Moral norms in older Swedish women's drinking narratives. Enduring patterns and successively new features
AIMS - To examine how the changes in women's relationship to alcohol during the 1960s appear in narratives of situated drinking occasions. DATA - Newly collected autobiographies written by women born between 1918 and 1951 are analysed using theories by William Labov on narrative construction and Kenneth Burke on the rhetoric of motives. RESULTS - The historically restrictive attitude to women at all drinking is present in the oldest women's narratives, while the liberalisation of attitudes to alcohol that took place in the 1960s likewise marks the narratives told by the younger women, even though they when writing are of pension able age. With the writers' diminishing age, the norms framing the narratives have changed, from sobriety among the oldest women to controlled moderation among the younger. And yet, the narratives also demonstrate a stable pattern of questioning women's drinking, although the focus has shifted from tasting alcohol at all to the state of becoming intoxicated. CONCLUSIONS - A controlling norm remains in place, which the women have internalised and made their own. The mitigating circumstances and the neutralising explanations that are presented throughout indicate that the women are conscious of the narratives' deviation from the prevailing norm, and show that women take a risk in drinking alcohol. When a woman drinks she risks her femininity.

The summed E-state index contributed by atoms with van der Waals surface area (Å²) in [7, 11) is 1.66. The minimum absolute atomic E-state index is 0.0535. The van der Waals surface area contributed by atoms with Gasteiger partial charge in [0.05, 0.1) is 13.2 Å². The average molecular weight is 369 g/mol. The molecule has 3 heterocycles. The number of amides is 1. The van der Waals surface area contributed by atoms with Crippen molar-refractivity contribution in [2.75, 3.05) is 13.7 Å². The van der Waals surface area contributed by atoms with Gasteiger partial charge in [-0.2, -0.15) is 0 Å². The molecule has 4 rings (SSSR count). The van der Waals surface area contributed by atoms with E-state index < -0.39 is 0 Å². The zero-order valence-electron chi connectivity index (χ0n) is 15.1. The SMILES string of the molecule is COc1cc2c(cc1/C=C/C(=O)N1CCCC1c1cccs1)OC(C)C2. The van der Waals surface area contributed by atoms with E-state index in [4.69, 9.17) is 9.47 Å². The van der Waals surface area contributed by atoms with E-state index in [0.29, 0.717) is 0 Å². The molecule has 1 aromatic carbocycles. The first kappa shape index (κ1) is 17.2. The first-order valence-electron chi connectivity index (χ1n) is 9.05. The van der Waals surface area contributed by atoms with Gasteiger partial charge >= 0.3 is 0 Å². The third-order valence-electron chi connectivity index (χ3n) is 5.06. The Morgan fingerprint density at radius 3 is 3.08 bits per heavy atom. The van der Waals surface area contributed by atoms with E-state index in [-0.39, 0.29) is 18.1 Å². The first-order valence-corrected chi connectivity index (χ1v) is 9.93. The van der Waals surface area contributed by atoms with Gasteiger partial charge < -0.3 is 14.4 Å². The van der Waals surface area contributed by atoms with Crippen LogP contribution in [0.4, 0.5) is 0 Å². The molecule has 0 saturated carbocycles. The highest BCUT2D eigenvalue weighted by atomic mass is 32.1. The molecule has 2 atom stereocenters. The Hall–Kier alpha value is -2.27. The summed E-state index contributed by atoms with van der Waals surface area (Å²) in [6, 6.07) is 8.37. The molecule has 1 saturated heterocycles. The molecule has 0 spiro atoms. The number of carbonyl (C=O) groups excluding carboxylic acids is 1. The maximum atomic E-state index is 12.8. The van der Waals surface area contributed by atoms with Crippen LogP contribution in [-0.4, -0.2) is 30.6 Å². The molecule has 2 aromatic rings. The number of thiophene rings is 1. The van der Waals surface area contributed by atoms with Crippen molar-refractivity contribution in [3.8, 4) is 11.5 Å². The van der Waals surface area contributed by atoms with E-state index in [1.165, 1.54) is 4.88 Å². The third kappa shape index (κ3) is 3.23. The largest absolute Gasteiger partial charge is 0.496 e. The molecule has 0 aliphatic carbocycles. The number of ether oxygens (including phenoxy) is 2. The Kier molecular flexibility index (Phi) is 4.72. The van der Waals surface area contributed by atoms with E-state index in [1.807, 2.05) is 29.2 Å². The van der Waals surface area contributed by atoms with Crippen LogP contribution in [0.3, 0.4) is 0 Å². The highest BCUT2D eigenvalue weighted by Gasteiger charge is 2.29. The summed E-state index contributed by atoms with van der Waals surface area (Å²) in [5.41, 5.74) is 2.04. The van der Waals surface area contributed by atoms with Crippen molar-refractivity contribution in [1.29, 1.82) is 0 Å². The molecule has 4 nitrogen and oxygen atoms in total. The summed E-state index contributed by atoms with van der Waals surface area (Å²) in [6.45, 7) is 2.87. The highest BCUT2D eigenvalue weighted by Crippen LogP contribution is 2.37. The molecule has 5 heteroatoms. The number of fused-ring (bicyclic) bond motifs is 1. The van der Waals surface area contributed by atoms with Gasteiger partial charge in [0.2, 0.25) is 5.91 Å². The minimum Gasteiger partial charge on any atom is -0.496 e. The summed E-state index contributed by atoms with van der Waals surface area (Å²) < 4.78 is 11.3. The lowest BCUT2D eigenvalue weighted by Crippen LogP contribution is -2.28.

Declining fertility and rising life expectancy combined with migration are changing the demographic landscape of the MENA. Earlier high fertility will ensure a growing population in the next 20-30 years. Family structure is also changing: families are becoming smaller and increasingly nuclear, rather than extended. The region has to manage a young age structure and a gradual ageing of the population but with a potential weakening of the traditional inter-generational support based on family, it also faces a widely varying and heterogeneous resource base and socio-economic structure across the different countries. To maintain and improve inter-generational support within family and society in the MENA countries with large populations (such as Iran and Egypt) the most important challenges are poverty and vulnerability, unemployment, and development of long-term plans for an ageing population. These are inter-connected objectives since reducing poverty and increasing current employment could provide individuals and families with some resources to save and accumulate for old age. States in the region should put redistributive social policies in the areas of health, education and housing at the heart of a strategy of supporting family budgets and resources to assist them in their inter-generational care, but should also set up care and pension schemes to provide societal intergenerational support.